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Two officers of the 5th U.S. Infantry taken in Vera Cruz, Mexico
Daguerreotype, 1/4 plate
Museum of South Texas History
The officer smiling on the left is Capt. William H. Chapman ( Not William W. Chapman) and the officer to the right is believed to be Capt. Moses Merrill, killed at Melino del Rey, Mexico, September 1847. 1/4 plate cased (Not original case) with original mat.
Background: The daguerreotype is of two officers of the 5th U.S. Infantry taken in Vera Cruz, Mexico in April, 1847. The officer smiling on the left is Capt. William H. Chapman (not William W. Chapman) and the officer to the right is believed to be Capt. Moses Merrill, killed at Melino del Rey, Mexico, September 1847. This daguerreotype has been published in the 1992 Daguerreian Annual on Mexican War daguerreotypes that John Graf edited, and has been published in three histories on the Mexican War, including a special by PBS Television.
The military record of Captain Wm. H. Chapman is stellar. Will Dunniway wrote a short bio on him in the Military Image Magazine called "The Fight For The City of Mexico" Issue September-October 1992. Without going over his long and gallant service in the US Army from the horrible battles leading up to the taking of Mexico City and the surrender of Mexico. He retired in the later part of the civil war having fought many battles with gallantry against his former friends and officers. This left him disheartened in his letters home to Annie. Copies of the transcribed journals are now archived at West Point.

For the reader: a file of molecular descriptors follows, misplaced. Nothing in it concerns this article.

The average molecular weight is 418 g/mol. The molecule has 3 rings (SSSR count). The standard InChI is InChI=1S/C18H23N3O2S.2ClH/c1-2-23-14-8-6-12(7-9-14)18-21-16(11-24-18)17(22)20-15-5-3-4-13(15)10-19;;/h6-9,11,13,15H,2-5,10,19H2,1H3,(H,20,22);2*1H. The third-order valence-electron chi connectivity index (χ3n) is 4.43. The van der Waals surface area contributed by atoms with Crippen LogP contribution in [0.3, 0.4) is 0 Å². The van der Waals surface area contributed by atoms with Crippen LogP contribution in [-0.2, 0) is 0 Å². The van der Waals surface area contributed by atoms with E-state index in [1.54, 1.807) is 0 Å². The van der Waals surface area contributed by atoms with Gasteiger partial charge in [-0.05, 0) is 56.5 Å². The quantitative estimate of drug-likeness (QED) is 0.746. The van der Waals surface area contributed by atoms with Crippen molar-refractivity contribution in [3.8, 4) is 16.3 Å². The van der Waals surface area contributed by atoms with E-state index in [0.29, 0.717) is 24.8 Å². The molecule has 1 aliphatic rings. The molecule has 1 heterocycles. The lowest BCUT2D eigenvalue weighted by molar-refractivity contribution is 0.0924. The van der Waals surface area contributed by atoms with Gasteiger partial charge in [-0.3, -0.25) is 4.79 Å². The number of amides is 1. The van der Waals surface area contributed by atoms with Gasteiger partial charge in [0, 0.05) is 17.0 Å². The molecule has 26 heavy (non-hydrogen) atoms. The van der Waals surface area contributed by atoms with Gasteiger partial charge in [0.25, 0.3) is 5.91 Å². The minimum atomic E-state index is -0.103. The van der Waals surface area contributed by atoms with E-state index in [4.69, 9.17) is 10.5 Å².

Reasons this image is so significant in the history of the Military Ante-Bellum Daguerreotype:
- It is one of only around 50 'documented' images to have surfaced in the country of Mexico during the Mexico War of 1846-48.
- The condition is very good when compared to the abrades and fading of the General Wool and staff daguerreotype images in Mexico.
- The content, smiles, drunken? Over-shirt (Moses Merrill) made with the ribbed linen material sent for the officers to make new shirts after the Monterey Battles. This was sent to Vera Cruz in the spring of 1847. The studio 'cantina' location. The slouch hats, unbuttoned coat and pants which are totally non- regulation for these West Point grads.
- The ID and journals of this Captain W.H. Chapman are compelling historical documents plus the letter that accompanied the images home to Annie by a Lt. Robinson.
- Captain WH Chapman was on the court marshal board for the San Patricio Battn. that mutinied.
- Provenance. It came from Col. W.W. Chapman's family.
Notes prepared with the assistance of Will Dunniway, Matt Isenburg, Dr.William (Bill) Schulz, John McWilliams and Henry Mace.